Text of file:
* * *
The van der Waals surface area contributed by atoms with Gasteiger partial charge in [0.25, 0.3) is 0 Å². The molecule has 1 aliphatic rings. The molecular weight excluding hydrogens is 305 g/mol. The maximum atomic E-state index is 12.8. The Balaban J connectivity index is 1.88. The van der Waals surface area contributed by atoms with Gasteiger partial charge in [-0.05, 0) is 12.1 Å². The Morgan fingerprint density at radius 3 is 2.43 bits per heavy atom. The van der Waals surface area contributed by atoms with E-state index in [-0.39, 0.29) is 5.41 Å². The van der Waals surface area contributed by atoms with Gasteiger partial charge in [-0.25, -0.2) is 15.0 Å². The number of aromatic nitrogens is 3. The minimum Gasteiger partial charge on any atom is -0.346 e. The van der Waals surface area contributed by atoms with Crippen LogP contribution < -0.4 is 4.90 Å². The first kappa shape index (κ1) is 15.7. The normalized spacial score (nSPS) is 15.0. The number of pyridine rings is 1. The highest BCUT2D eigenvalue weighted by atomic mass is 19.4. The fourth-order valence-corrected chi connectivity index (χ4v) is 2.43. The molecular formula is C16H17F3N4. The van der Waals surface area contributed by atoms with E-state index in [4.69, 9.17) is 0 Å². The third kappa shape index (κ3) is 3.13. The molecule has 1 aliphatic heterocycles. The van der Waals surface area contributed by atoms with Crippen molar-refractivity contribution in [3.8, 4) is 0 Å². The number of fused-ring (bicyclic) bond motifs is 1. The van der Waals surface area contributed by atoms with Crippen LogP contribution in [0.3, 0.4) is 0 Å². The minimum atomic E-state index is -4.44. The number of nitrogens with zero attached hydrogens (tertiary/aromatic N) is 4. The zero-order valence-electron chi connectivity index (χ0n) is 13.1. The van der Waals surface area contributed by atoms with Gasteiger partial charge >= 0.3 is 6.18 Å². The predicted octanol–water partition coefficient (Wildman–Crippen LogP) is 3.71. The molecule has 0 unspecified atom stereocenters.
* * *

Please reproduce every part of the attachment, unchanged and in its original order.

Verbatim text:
The van der Waals surface area contributed by atoms with Gasteiger partial charge in [0.25, 0.3) is 0 Å². The molecule has 1 aliphatic rings. The molecular weight excluding hydrogens is 305 g/mol. The maximum atomic E-state index is 12.8. The Balaban J connectivity index is 1.88. The van der Waals surface area contributed by atoms with Gasteiger partial charge in [-0.05, 0) is 12.1 Å². The Morgan fingerprint density at radius 3 is 2.43 bits per heavy atom. The van der Waals surface area contributed by atoms with E-state index in [-0.39, 0.29) is 5.41 Å². The van der Waals surface area contributed by atoms with Gasteiger partial charge in [-0.25, -0.2) is 15.0 Å². The number of aromatic nitrogens is 3. The minimum Gasteiger partial charge on any atom is -0.346 e. The van der Waals surface area contributed by atoms with Crippen LogP contribution < -0.4 is 4.90 Å². The first kappa shape index (κ1) is 15.7. The normalized spacial score (nSPS) is 15.0. The number of pyridine rings is 1. The highest BCUT2D eigenvalue weighted by atomic mass is 19.4. The fourth-order valence-corrected chi connectivity index (χ4v) is 2.43. The molecular formula is C16H17F3N4. The van der Waals surface area contributed by atoms with E-state index in [4.69, 9.17) is 0 Å². The third kappa shape index (κ3) is 3.13. The molecule has 1 aliphatic heterocycles. The van der Waals surface area contributed by atoms with Crippen molar-refractivity contribution in [3.8, 4) is 0 Å². The number of fused-ring (bicyclic) bond motifs is 1. The van der Waals surface area contributed by atoms with Crippen LogP contribution in [0.3, 0.4) is 0 Å². The minimum atomic E-state index is -4.44. The number of nitrogens with zero attached hydrogens (tertiary/aromatic N) is 4. The zero-order valence-electron chi connectivity index (χ0n) is 13.1. The van der Waals surface area contributed by atoms with Gasteiger partial charge >= 0.3 is 6.18 Å². The predicted octanol–water partition coefficient (Wildman–Crippen LogP) is 3.71. The molecule has 0 unspecified atom stereocenters.